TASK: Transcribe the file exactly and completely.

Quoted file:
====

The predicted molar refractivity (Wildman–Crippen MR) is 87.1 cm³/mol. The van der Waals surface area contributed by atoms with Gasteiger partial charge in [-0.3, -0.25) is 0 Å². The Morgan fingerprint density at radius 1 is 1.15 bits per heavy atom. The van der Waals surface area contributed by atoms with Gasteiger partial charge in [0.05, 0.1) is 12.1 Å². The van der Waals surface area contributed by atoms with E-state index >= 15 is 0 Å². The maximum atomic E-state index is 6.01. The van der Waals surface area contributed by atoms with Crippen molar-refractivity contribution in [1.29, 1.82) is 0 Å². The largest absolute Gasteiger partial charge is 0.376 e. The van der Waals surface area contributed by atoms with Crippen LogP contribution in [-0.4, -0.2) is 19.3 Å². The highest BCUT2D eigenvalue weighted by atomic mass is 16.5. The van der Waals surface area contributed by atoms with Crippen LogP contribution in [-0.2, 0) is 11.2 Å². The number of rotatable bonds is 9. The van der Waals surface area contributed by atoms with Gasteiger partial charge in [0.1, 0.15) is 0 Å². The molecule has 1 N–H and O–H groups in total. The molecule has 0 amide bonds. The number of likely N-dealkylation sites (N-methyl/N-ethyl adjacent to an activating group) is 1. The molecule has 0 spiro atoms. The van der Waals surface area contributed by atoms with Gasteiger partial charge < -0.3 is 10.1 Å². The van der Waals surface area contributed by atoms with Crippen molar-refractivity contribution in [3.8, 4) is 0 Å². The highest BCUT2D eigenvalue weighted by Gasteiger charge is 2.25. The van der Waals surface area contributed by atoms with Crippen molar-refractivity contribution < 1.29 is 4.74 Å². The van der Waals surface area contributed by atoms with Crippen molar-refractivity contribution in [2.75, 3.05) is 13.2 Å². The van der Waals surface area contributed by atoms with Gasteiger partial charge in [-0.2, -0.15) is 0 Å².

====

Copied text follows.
The predicted molar refractivity (Wildman–Crippen MR) is 87.1 cm³/mol. The van der Waals surface area contributed by atoms with Gasteiger partial charge in [-0.3, -0.25) is 0 Å². The Morgan fingerprint density at radius 1 is 1.15 bits per heavy atom. The van der Waals surface area contributed by atoms with Gasteiger partial charge in [0.05, 0.1) is 12.1 Å². The van der Waals surface area contributed by atoms with E-state index >= 15 is 0 Å². The maximum atomic E-state index is 6.01. The van der Waals surface area contributed by atoms with Crippen molar-refractivity contribution in [1.29, 1.82) is 0 Å². The largest absolute Gasteiger partial charge is 0.376 e. The van der Waals surface area contributed by atoms with Crippen LogP contribution in [-0.4, -0.2) is 19.3 Å². The highest BCUT2D eigenvalue weighted by atomic mass is 16.5. The van der Waals surface area contributed by atoms with Crippen LogP contribution in [-0.2, 0) is 11.2 Å². The number of rotatable bonds is 9. The van der Waals surface area contributed by atoms with Gasteiger partial charge in [0.1, 0.15) is 0 Å². The molecule has 1 N–H and O–H groups in total. The molecule has 0 amide bonds. The number of likely N-dealkylation sites (N-methyl/N-ethyl adjacent to an activating group) is 1. The molecule has 0 spiro atoms. The van der Waals surface area contributed by atoms with Gasteiger partial charge < -0.3 is 10.1 Å². The van der Waals surface area contributed by atoms with Crippen molar-refractivity contribution in [3.8, 4) is 0 Å². The highest BCUT2D eigenvalue weighted by Gasteiger charge is 2.25. The van der Waals surface area contributed by atoms with Crippen molar-refractivity contribution < 1.29 is 4.74 Å². The van der Waals surface area contributed by atoms with Crippen molar-refractivity contribution in [2.75, 3.05) is 13.2 Å². The van der Waals surface area contributed by atoms with Gasteiger partial charge in [-0.2, -0.15) is 0 Å².